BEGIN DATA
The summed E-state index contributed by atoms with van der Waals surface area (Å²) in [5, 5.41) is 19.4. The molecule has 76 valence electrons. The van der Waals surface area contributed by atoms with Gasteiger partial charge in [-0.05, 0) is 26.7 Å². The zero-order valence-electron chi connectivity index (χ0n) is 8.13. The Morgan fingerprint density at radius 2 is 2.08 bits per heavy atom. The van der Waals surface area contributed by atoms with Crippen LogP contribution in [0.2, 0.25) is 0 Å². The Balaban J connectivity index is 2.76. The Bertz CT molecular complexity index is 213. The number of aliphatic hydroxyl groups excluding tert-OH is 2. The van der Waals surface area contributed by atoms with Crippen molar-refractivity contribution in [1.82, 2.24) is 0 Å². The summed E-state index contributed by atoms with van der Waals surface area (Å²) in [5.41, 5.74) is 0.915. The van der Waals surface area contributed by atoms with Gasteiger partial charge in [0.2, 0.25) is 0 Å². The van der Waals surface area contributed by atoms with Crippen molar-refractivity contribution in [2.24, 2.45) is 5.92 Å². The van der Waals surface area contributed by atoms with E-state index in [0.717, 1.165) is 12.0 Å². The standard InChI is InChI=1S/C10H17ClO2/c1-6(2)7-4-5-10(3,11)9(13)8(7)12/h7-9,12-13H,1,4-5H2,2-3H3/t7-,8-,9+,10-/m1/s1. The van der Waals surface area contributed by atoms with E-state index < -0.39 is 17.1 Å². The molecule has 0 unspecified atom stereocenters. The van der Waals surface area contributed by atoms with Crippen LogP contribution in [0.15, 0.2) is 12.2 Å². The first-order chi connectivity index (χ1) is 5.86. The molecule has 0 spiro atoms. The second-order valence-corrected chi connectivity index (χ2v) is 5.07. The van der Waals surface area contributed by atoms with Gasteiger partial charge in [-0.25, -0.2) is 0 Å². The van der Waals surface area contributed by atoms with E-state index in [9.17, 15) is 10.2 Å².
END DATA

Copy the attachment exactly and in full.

The summed E-state index contributed by atoms with van der Waals surface area (Å²) in [5, 5.41) is 19.4. The molecule has 76 valence electrons. The van der Waals surface area contributed by atoms with Gasteiger partial charge in [-0.05, 0) is 26.7 Å². The zero-order valence-electron chi connectivity index (χ0n) is 8.13. The Morgan fingerprint density at radius 2 is 2.08 bits per heavy atom. The van der Waals surface area contributed by atoms with Crippen LogP contribution in [0.2, 0.25) is 0 Å². The Balaban J connectivity index is 2.76. The Bertz CT molecular complexity index is 213. The number of aliphatic hydroxyl groups excluding tert-OH is 2. The van der Waals surface area contributed by atoms with Crippen molar-refractivity contribution in [1.82, 2.24) is 0 Å². The summed E-state index contributed by atoms with van der Waals surface area (Å²) in [5.41, 5.74) is 0.915. The van der Waals surface area contributed by atoms with Gasteiger partial charge in [0.2, 0.25) is 0 Å². The van der Waals surface area contributed by atoms with Crippen molar-refractivity contribution in [2.24, 2.45) is 5.92 Å². The van der Waals surface area contributed by atoms with E-state index in [0.717, 1.165) is 12.0 Å². The standard InChI is InChI=1S/C10H17ClO2/c1-6(2)7-4-5-10(3,11)9(13)8(7)12/h7-9,12-13H,1,4-5H2,2-3H3/t7-,8-,9+,10-/m1/s1. The van der Waals surface area contributed by atoms with E-state index < -0.39 is 17.1 Å². The molecule has 0 unspecified atom stereocenters. The van der Waals surface area contributed by atoms with Crippen LogP contribution in [0.15, 0.2) is 12.2 Å². The first-order chi connectivity index (χ1) is 5.86. The molecule has 0 spiro atoms. The second-order valence-corrected chi connectivity index (χ2v) is 5.07. The van der Waals surface area contributed by atoms with Gasteiger partial charge in [-0.25, -0.2) is 0 Å². The van der Waals surface area contributed by atoms with E-state index in [9.17, 15) is 10.2 Å².